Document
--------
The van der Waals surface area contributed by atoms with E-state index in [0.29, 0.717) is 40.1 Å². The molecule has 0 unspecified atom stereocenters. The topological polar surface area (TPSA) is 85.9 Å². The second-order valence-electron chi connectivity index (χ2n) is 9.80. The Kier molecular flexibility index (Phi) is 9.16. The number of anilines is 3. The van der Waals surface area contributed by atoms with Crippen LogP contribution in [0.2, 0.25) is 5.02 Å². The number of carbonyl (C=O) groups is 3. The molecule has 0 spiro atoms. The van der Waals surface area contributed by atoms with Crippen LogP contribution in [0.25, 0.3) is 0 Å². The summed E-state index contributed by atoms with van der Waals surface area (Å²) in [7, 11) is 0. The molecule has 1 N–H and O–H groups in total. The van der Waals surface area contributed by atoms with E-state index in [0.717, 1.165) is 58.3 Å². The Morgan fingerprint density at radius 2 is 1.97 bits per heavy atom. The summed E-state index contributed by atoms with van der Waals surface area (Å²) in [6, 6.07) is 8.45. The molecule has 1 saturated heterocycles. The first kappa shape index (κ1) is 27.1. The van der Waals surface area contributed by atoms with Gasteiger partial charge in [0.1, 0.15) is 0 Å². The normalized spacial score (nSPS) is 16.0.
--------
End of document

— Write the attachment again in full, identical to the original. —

The van der Waals surface area contributed by atoms with E-state index in [0.29, 0.717) is 40.1 Å². The molecule has 0 unspecified atom stereocenters. The topological polar surface area (TPSA) is 85.9 Å². The second-order valence-electron chi connectivity index (χ2n) is 9.80. The Kier molecular flexibility index (Phi) is 9.16. The number of anilines is 3. The van der Waals surface area contributed by atoms with Crippen LogP contribution in [0.2, 0.25) is 5.02 Å². The number of carbonyl (C=O) groups is 3. The molecule has 0 spiro atoms. The van der Waals surface area contributed by atoms with Crippen LogP contribution in [0.25, 0.3) is 0 Å². The summed E-state index contributed by atoms with van der Waals surface area (Å²) in [7, 11) is 0. The molecule has 1 N–H and O–H groups in total. The van der Waals surface area contributed by atoms with E-state index in [0.717, 1.165) is 58.3 Å². The Morgan fingerprint density at radius 2 is 1.97 bits per heavy atom. The summed E-state index contributed by atoms with van der Waals surface area (Å²) in [6, 6.07) is 8.45. The molecule has 1 saturated heterocycles. The first kappa shape index (κ1) is 27.1. The van der Waals surface area contributed by atoms with Gasteiger partial charge in [0.1, 0.15) is 0 Å². The normalized spacial score (nSPS) is 16.0.